We invite you to one of the last concerts of the year for the the NFM Wrocław Philharmonic under the baton of Christian Vásquez. It will be an opportunity to listen to a composition that places the viola in the rare role of solo instrument, played by Artur Tokarek. This piece will be followed by a composition written by a teenage composer, with a surprising and unusual story behind its creation.
Ralph Vaughan Williams composed the Suite for Viola and Orchestra in the years 1933 to 1934. The English composer wrote it as a tribute to Lionel Tertis, a legendary viola virtuoso. At the time compositions for violas were scarce, as it was treated as an ‘ugly duckling’ among the string instrument family. Tertis tried to change this, inspiring composers to showcase the beauty of its sound. Among other composers who also wrote for viola were Gustav Holst, William Walton and Arnold Bax, while the musician himself was the author of the books Cinderella No More and My Viola and I. Vaughan Williams’ composition has eight movements of contrasting mood and expression: Prelude, Carol, Christmas Dance, Ballad, Molto perpetuo, Musette, Polka mélancolique and Galop. Although accessible in its musical language and ambience, the composition is not frequently performed, making this concert in Wrocław a wonderful opportunity to listen to it.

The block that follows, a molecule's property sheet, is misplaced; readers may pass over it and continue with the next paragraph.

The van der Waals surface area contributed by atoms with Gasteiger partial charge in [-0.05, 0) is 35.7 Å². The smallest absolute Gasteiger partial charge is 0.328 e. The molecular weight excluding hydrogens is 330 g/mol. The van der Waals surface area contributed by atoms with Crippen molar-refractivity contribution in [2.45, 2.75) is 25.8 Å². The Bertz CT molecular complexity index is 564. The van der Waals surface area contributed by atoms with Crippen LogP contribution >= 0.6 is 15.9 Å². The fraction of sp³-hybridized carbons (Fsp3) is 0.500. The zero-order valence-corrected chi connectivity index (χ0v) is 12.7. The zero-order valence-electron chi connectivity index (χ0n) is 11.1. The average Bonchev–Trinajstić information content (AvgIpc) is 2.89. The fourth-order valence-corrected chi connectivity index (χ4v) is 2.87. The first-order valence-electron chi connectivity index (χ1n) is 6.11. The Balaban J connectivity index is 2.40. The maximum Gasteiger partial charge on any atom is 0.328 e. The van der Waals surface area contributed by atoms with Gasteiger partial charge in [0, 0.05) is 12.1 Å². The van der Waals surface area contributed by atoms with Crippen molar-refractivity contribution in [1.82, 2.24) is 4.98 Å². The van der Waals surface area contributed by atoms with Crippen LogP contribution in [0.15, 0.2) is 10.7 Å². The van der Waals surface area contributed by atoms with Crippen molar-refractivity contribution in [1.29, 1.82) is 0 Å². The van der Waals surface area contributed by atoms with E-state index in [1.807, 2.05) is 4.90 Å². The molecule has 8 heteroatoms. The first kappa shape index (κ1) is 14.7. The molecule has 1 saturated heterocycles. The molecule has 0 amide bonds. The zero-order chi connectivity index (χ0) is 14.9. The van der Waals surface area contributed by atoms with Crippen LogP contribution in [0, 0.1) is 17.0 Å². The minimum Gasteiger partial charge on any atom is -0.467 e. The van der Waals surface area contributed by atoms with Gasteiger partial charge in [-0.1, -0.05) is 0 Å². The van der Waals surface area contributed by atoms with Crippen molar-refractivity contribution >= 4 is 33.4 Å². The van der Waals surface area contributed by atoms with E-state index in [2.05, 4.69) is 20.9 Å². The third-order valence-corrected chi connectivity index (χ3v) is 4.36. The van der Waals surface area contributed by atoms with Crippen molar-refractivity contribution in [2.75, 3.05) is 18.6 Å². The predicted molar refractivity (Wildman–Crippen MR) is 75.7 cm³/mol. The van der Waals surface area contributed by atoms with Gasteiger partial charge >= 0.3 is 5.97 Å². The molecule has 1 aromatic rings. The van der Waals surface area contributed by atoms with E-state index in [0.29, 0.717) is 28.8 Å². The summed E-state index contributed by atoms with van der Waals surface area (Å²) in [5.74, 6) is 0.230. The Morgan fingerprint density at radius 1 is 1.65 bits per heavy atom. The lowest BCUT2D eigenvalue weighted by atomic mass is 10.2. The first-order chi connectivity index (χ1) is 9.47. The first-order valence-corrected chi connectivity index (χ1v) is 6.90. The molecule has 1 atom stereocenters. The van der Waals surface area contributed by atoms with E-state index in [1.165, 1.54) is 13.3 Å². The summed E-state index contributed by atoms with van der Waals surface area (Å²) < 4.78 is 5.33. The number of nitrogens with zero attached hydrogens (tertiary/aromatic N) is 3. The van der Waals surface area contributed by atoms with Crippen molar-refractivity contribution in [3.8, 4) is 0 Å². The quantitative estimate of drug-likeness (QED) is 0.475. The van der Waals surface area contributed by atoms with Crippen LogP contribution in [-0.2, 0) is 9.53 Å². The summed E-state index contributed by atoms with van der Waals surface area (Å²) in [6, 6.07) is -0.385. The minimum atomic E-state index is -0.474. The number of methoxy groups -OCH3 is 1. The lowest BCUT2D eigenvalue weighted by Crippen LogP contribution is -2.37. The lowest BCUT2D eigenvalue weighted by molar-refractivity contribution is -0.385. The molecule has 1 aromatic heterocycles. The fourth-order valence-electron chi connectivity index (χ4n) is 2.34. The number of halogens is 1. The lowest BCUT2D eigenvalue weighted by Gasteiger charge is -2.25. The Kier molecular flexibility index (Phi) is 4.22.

In the second part of the concert you will hear Symphony in C. Georges Bizet began working on this work at the end of October 1855, just four days after his seventeenth birthday. The creative process progressed quickly and a month later the work was complete. The artist considered it a student exercise – he did not pursue its performance nor its publication. The manuscript of the symphony was found in the archives of the Conservatoire de Paris in 1933 by the French musicologist Jean Chantavoine. The researcher described this ‘new’ piece in Le Menestrel magazine, and his article interested Bizet’s biographer, Douglas Charles Parker. He immediately passed information about this discovery to the German conductor Felix Weingartner, who conducted the premiere of the piece in Basel in 1935. Symphony in C is an unpretentious and graceful composition, a testimony of Bizet’s great melodic creativity. Its three movements are all in a lively tempo, with just the second one (Andante. Adagio) standing out with its slow tempo and a beautiful, melancholic oboe solo.